New Gender Pay Equity Law Will Negatively Impact Female Workers: Scholar

By Isaac Teo
Isaac Teo
Isaac Teo
Isaac Teo is an Epoch Times reporter based in Toronto.
September 5, 2021 Updated: September 8, 2021

The federal government’s new gender pay equity law will have the opposite effect and actually hurt the real interests of female workers, a scholar says.

The Pay Equity Act, which came into effect on Aug. 31, mandates federally regulated employers with 10 or more workers to come up with a pay equity plan within three years.

Labour Minister Filomena Tassi said the act, which received royal assent in December 2018, means women will be paid equally for work of equal value and is a “significant step forward towards reducing the gender wage gap.” According to Statistics Canada, for every dollar earned by a man, a woman earns 89 cents.

Matthew Lau, whose research includes fiscal policies and employment regulations, has a different take on it. He told The Epoch Times that the pay equity law will have the effect of increasing the costs of hiring women for federally regulated employers—which include the federal public service and federally regulated private companies.

“For example, the business would need to use resources to prove to the federal government that their female employees are not underpaid relative to men,” said Lau, an adjunct scholar at the Fraser Institute and fellow with the Montreal Economic Institute.

“Since the increased costs to employers come without any compensating benefit, the effect would be to discourage those employers from hiring women.”

Epoch Times Photo
Labour Minister Filomena Tassi speaks with the media following a cabinet meeting in Ottawa on March 10, 2020. (The Canadian Press/Adrian Wyld)

Lau argues in a recent article that the “decades-old fallacy of the benefits of government regulation in protecting workers still persists.” He refers to a public lecture given by acclaimed economist Milton Friedman at the University of Chicago in 1977, where Friedman advocated restoring the free market in the United States as the greatest defence against becoming over-governed. During the Q&A session, a female audience member challenged him on his opposition to gender pay equity laws.

Friedman responded that “the actual effect of requiring pay for equal work will be to harm women.”

He explained that “if women’s skills are higher than men’s in a particular job or are recognized to be higher, the law does no good, because then they will be able to compete away [anyway] and can get the same income.”

And “if their skills are less for whatever reason … and you say the only way you are able to hire them is by paying the same wage, then you are denying them the only weapon they have to fight with,” he said, referring to the weapon of competition.

Such laws also make it easier and cheaper for employers who are sexist to discriminate against women, Friedman added.

“If you say to them, you have to pay the same wage no matter whether you hire women or men, and here is Mr. sexist pig—it doesn’t cost him anything to hire men instead of women,” he said, noting that what you actually want is “to make it costly to him to exercise his prejudice.”

“When you try to get equal-pay-for-equal-work laws, what you are doing is reducing to zero the cost imposed on people who are discriminating for irrelevant reasons,” said Friedman.

Epoch Times Photo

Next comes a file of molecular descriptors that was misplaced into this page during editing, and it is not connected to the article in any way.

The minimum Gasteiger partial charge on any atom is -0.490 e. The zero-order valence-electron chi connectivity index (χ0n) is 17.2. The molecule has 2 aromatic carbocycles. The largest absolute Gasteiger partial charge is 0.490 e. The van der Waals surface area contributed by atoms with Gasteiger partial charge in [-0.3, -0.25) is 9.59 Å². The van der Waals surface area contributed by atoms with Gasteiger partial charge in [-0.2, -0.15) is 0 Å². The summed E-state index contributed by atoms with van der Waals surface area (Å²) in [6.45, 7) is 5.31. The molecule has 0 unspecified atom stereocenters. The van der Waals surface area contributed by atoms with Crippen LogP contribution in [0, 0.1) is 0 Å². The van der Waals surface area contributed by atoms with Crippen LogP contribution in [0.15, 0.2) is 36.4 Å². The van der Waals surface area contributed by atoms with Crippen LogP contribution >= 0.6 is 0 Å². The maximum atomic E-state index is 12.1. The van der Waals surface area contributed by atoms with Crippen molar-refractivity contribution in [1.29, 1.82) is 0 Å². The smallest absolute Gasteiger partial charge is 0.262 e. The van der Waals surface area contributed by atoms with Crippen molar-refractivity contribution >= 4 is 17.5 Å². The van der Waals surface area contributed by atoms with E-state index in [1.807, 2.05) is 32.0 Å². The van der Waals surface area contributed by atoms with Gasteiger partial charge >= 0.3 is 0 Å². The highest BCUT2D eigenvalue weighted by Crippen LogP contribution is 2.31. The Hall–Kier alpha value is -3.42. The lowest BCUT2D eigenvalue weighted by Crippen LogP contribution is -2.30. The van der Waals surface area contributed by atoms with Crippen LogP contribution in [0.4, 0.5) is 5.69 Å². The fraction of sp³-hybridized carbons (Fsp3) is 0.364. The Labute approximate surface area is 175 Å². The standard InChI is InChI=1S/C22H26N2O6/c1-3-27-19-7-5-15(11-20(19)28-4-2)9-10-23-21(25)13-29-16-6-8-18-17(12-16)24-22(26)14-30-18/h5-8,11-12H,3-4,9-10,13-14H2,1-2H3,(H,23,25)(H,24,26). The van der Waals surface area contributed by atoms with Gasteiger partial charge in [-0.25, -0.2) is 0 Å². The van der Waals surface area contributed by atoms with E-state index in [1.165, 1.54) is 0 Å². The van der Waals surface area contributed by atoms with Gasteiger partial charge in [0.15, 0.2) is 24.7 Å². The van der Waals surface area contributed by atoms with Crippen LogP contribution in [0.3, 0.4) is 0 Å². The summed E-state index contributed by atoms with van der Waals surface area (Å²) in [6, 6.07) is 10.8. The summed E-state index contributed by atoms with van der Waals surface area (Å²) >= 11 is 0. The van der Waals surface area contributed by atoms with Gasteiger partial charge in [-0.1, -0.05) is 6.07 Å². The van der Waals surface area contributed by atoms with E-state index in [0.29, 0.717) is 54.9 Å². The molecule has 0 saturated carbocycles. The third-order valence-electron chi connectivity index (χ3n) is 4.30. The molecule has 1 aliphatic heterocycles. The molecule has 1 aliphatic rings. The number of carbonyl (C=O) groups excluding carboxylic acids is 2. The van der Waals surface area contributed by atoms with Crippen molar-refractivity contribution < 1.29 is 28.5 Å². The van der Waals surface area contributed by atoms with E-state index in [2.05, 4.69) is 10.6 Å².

Milton Friedman, recipient of the 1976 Nobel Prize in economic sciences, speaks during a White House event in Washington on May 9, 2002. (Getty Images/Alex Wong)

Under the Pay Equity Act, which will be phased in over the next three years, failure to comply would mean a $30,000 fine for employers with up to 99 staff and a $50,000 fine for larger companies.

The law will also make it more costly to hire a woman than to hire a man when both are equally competent and demand the same salary, due to its requirements to provide free women’s sanitary products, Lau said.

Tassi said in late July that the government has consulted with experts about providing free sanitary products to female employees in the workplace, and that it’s committed to moving forward after speaking with labour and employer groups over the summer and fall.

The government first outlined the proposal in May 2019, but it wasn’t until last October that labour officials decided to re-examine the issue after the government was presented with a petition.

Lau said the policy will achieve the opposite result, similar to gender pay equity laws, as it would increase the costs of hiring women, thus effectively discouraging employers from doing so.

“In the long run, whatever benefits women get in terms of free hygiene products would be more than offset by the reduced willingness of federally regulated employers to provide them with jobs,” he said.

A briefing to Tassi by labour officials estimated it would cost federally regulated employers over $1 million to provide free hygiene products, based on an annual per-employee cost of almost $60 and assuming a 50 percent take-up rate.

A 100 per cent take-up rate would put the cost closer to $2.3 million annually.

Lau argues that a competitive labour market can better protect employees from exploitation in the workplace than government regulation can.

“In a competitive market, employees who are not paid what they are worth can walk out the door to a competing firm. As long as the compensation workers demand does not exceed their productive output, competing firms would find it profitable to hire them,” he said.

“There is widespread agreement among economists that competition is effective in protecting workers from being exploited or underpaid by employers.”

With files from The Canadian Press

Isaac Teo
Isaac Teo is an Epoch Times reporter based in Toronto.